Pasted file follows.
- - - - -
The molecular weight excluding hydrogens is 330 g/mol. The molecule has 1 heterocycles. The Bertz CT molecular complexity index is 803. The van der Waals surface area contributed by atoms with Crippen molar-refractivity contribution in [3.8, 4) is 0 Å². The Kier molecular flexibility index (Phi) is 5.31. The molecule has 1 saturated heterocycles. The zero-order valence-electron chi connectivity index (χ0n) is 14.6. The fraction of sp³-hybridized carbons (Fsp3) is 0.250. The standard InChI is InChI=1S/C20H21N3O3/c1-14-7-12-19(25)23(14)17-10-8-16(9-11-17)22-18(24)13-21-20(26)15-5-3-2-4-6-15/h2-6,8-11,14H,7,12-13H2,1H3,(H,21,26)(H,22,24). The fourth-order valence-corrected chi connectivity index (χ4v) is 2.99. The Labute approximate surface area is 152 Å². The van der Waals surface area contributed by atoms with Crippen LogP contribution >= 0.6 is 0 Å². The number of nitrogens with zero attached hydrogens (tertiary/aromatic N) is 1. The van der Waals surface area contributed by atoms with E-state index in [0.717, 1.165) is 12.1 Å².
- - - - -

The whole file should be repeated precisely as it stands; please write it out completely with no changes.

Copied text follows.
The molecular weight excluding hydrogens is 330 g/mol. The molecule has 1 heterocycles. The Bertz CT molecular complexity index is 803. The van der Waals surface area contributed by atoms with Crippen molar-refractivity contribution in [3.8, 4) is 0 Å². The Kier molecular flexibility index (Phi) is 5.31. The molecule has 1 saturated heterocycles. The zero-order valence-electron chi connectivity index (χ0n) is 14.6. The fraction of sp³-hybridized carbons (Fsp3) is 0.250. The standard InChI is InChI=1S/C20H21N3O3/c1-14-7-12-19(25)23(14)17-10-8-16(9-11-17)22-18(24)13-21-20(26)15-5-3-2-4-6-15/h2-6,8-11,14H,7,12-13H2,1H3,(H,21,26)(H,22,24). The fourth-order valence-corrected chi connectivity index (χ4v) is 2.99. The Labute approximate surface area is 152 Å². The van der Waals surface area contributed by atoms with Crippen LogP contribution >= 0.6 is 0 Å². The number of nitrogens with zero attached hydrogens (tertiary/aromatic N) is 1. The van der Waals surface area contributed by atoms with E-state index in [0.717, 1.165) is 12.1 Å².